Also, during this time, Irish people were poor and therefore lived in the same neighborhoods as the free African Americans. A lot of the Irish people were friendly with their neighbors of color and even got into interracial relationships. Because the Irish lived in these neighborhoods they were seen as dirty and even a lot of people at this time put African Americans higher on the totem pole than Irish. One person during the time even said, "At least the black families keep their homes clean."

The main reason American's outlook on Irish people changed was that most Irishmen took up fighting for the Union in the Civil War. I make this argument, not because I think the Irish suffered more than African slaves. I don't say this in means of trying to erase the struggles of the African slaves. I do not think that any of our ancestors should have been treated the way they were. I mean to say that the Irish did in fact suffer. Irish people were treated wrongly on the basis of...nothing. Simply because my ancestors hailed from the shores of Eire, they were treated with malice. And I write this simply because I want people to remember. I want people to understand what happened.

On Saint Patrick's Day this year, next year, and for the many years to come, I want people to embrace the Irish culture. I want the folks of Irish heritage to not be ashamed of where they come from; to not be ashamed to share their culture the way I have for many years. I want everyone to have a beer, wear some green, eat a potato or two, and dance the Irish step; to celebrate the history of Irish people with a bit more understanding than before.

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I'm Supporting Toni Preckwinkle For Mayor Of Chicago And You Should, Too

Chicago is at a historical crossroads with this election, and Toni is the best choice for this moment.

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Earlier this year, I announced my endorsement for Amara Enyia for the February 26 Chicago mayoral election.

Unfortunately, Amara did not win, and with the election gone, we now have two candidates that will advance to an additional runoff election on Tuesday, April 2: Lori Lightfoot and Toni Preckwinkle.

While I do have my reservations for both of these candidates, who will guarantee that Chicago's next mayor will be a black woman, given the history of both of these candidates on the issues facing the city, one of them seems to come on top as being the best out of the two.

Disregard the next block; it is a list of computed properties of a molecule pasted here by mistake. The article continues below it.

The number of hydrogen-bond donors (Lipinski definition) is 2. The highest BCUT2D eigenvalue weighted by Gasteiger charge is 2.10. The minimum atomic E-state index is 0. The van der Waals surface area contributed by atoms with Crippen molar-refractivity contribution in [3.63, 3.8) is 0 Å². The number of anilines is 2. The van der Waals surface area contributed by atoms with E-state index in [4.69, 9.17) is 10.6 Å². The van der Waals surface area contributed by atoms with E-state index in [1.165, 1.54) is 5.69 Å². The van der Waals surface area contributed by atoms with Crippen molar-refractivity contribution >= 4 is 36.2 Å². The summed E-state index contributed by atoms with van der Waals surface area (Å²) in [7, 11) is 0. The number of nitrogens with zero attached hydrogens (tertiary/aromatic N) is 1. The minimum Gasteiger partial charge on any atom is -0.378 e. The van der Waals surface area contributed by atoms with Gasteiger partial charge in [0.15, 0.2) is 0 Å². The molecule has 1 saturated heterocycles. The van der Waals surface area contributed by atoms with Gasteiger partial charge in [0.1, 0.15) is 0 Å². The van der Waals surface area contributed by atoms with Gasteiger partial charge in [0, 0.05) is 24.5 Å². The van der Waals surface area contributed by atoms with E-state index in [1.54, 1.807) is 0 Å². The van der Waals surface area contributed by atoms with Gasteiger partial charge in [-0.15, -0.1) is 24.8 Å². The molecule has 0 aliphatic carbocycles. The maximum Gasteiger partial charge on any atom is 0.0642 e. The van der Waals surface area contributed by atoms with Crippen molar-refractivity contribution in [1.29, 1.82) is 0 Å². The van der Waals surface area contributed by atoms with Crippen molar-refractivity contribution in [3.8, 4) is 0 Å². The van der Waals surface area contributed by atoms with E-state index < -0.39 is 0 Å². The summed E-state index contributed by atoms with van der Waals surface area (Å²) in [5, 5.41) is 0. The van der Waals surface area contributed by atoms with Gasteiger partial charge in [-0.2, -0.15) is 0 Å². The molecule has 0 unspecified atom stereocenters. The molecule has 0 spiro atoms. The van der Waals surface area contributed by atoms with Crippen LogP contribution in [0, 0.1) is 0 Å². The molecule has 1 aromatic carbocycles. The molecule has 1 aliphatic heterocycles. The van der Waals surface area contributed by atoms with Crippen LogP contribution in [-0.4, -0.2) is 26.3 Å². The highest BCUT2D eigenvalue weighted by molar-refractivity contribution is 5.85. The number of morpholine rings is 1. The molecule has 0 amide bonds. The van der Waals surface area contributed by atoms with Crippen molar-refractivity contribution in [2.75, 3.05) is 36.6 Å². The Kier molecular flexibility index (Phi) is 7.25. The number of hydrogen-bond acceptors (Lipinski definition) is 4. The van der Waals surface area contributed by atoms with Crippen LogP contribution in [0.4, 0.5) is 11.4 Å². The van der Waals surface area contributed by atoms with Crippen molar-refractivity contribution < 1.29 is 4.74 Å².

And that woman is Toni Preckwinkle.

With the mayoral election not turning out as planned, Chicago could see up to 5 progressives join the ranks of City Council. Even if the top jobs end up to be the worst-case scenario, there seems to be a sizable resistance against that should it ever be needed.

With that being said, Toni Preckwinkle is the best candidate in this race because she is not tied to a deeply tied history with the police that enables some of Chicago's longstanding and infamous segregation. And while her history of taking full credit for bringing justice for Laquan McDonald is troubling, she opposes the building of the controversial $95 million cop academy, establish an office of criminal justice, and hold Chicago Police accountable in order to end the culture of the code of silence within the police department.

Lori Lightfoot, on the other hand, is the complete opposite. While Lightfoot touts her time on the Chicago Police board as proof she's held cops accountable, the fact of the matter is that only 21 cops were fired under her 3-year tenure on the board. Moreover, she's also been known for chastising the families of Ronald Johnson, Rekia Boyd, and Bettie Jones at a board hearing, threatening them to leave.

This is also not to mention that Lightfoot has been buddying up with conservative Aldermen Nicholas Sposato and Anthony Napolitano, the former of which has come under fire for hurling racist name-calling towards Alderman Carlos Ramirez-Rosa. Lightfoot's inability to denounce these two men is very concerning given her claims to be a progressive.

So at the end of the day, the choice between these two candidates seems clear. Toni Preckwinkle is perhaps our best bet if we want to put Chicago on a more progressive track.

Both of these candidates are problematic in their own right, but from the looks of it, Lightfoot's history seems much rockier than Preckwinkle's. And with the next mayor having to choose to continue or clean up Rahm Emanuel's mess, it seems that Lori will continue it.

Preckwinkle is endorsed.

The Chicago runoff election is on Tuesday, April 2.